Why is crowd partying so popular? Science warns us against it in these Covid times, but large numbers will still party relentlessly and hardly ever come up for air. The reason behind this puzzle lies in the fact that those asking this question are the ones who must explain themselves, and not the other way around.
Covid protocol upsets social institutions like the family, the corporate office, the school, Diwali celebrations, and so on. These are founded on repetitive, interactive practices involving other people over long periods of time. Social institutions are essentially relational in character; it needs others. If we were to take that aspect out, they become taxidermal: a lifeless replica.
This is why it is normal to meet other people because that is what institutional behaviour recommends and, pay attention, it is institutions that make society. So, who are the erring characters? The ones who uphold society in their everyday lives? Or, those who bring a wrecking ball to a party on the say of a clutch of doctors, a few ministers, and a handful of judges?
Covid appropriate behaviour devastates institutions much more than what earlier safety norms, like wearing a seat belt or a crash helmet, ever did. Those were limited to specific acts and not to all of social life. Even so, they needed decades of persuasion. In the beginning, wearing a seat belt was tantamount to admitting a testosterone deficit and no real man would stand for that.
Still those were much easier to follow as they were for short durations and applied only to a few designated acts like driving or public smoking. In contrast, Covid norms are everywhere and they constrain nearly all aspects of our social lives, round the clock. This is why they best suit egotistic, asocial characters who believe they are superior to the rest.
These lifestyle restrictions offend the majority who need others to lead a normal life. Society matters to them, not in the abstract, but in the here and now. The gulf between them and Covid norm observers is somewhat akin to earth calling out to aliens. Being on earth has the added advantage of not having to think too much, if at all. That is the add on bonus.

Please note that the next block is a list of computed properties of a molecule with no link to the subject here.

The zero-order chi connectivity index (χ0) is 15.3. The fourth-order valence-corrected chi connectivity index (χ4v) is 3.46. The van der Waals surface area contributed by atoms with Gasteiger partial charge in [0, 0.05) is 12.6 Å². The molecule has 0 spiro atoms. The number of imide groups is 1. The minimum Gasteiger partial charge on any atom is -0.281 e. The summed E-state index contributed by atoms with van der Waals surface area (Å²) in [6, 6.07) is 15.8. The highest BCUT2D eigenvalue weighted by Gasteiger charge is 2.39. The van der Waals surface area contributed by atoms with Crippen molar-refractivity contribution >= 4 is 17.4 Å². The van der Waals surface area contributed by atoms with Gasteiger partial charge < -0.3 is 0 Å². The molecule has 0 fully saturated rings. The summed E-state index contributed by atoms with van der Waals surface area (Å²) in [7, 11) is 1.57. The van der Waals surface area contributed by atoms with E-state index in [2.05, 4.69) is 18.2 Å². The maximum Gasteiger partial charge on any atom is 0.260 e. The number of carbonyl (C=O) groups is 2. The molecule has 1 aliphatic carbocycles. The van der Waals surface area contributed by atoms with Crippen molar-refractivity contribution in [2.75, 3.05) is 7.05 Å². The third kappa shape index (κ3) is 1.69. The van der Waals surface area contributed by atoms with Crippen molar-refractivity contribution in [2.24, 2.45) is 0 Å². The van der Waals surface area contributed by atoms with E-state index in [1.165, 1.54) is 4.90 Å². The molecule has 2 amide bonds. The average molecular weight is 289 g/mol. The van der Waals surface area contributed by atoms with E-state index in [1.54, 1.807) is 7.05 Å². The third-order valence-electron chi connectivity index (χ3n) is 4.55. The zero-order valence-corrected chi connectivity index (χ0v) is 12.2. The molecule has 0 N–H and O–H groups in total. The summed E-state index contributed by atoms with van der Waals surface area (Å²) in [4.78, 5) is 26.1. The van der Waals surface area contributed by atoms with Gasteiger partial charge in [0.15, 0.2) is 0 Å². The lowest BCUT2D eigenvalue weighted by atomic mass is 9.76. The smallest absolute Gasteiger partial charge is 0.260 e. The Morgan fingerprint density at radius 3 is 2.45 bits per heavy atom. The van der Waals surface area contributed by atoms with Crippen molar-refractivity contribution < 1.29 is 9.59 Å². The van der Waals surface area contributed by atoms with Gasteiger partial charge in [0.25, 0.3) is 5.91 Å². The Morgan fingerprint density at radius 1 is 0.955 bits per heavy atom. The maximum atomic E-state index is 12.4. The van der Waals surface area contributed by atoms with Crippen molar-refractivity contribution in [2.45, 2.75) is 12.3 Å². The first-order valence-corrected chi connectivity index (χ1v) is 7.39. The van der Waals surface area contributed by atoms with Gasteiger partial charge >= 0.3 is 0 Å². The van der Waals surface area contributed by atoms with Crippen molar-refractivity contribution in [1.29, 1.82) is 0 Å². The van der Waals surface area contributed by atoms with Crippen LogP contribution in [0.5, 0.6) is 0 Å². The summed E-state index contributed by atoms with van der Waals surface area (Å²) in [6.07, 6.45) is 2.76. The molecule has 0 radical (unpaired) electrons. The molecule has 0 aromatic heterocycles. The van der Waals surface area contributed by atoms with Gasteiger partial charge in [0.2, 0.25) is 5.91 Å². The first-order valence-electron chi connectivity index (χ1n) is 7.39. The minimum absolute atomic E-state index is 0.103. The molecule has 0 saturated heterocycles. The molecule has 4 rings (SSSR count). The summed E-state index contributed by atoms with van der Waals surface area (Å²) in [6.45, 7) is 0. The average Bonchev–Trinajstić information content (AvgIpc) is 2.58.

As our social lives are pivoted on institutions built on repetitive practices, we are freed of the pain of having to think and contemplate every step. Apart from some personal touches, our roles are already laid out. A mother knows her job, a boss knows how to handle underlings and a child can anticipate what will happen in class, unless the dog has eaten the homework.
Society recharges itself through the collective and the crowd is an affirmation of our social selves. We are pleased to be with others and do what institutions have taught us to do. As DH Lawrence said, “Most people have a certain stickiness, they stick to the mass.” That way, we are eased of the burden of thinking and can lead much more joyous and fulfilling lives.
It is not as if everybody in a cultural region behaves the same way, but denying social interface hollows institutional behaviour and that shakes the basis of our social identity. Only alienated souls, who lead rarefied lives, can be happy under such conditions. This is because they hardly depend on social relationships and let their hair down with just a few.
These people are individualistic, think too much and tend to be critical of revered, time-tested social institutions. They often scoff at majority opinion, seeking instead minority views and frequently summon science to support their claims. Not surprising then that they are the ones who have embraced Covid norms with such enthusiasm. For them, it’s like living a dream.
A society cannot depend on this tribe for its continuation for they walk a narrow path and not too many can fit in there. As they are given to supporting minority views, governments, especially democracies, balk at relying on them for too long either. In a democracy, the majority counts, and this often prompts administrations to junk in practice what they officially preach.
That which is scientifically correct is rarely socially correct, at least, not at first sight. It takes time for certain recommendations of science to take root and we saw that happening with mask wearing and vaccinations. There is greater acceptance of these today than was the case a year back. Social distancing, however, is tough as it hits at the heart of institutional formation.
It is not as if the line separating Covid norm acceptors and rejectors is forever firm. In the real world, strict adherents to Covid protocol will be at one end who won’t budge a self-righteous inch. Then there will be different degrees of shrug-and-wink acceptance in the middle who will make minor concessions in select gatherings. Finally, the majority who’ll openly party, en masse.
Governments respond to this majority urge, but not too brazenly. They are happy to press on with vaccinations but are inconsistent about social distancing and masking. They realise, spontaneously, that keeping people apart only pleases the asocial minority. The vast majority need DH Lawrence’s “stickiness” to thrive. It keeps them from the tedious act of thinking.
If truth be told, governments need this stickiness as much as society does. Who said the collective was smart?
Views expressed above are the author’s own.
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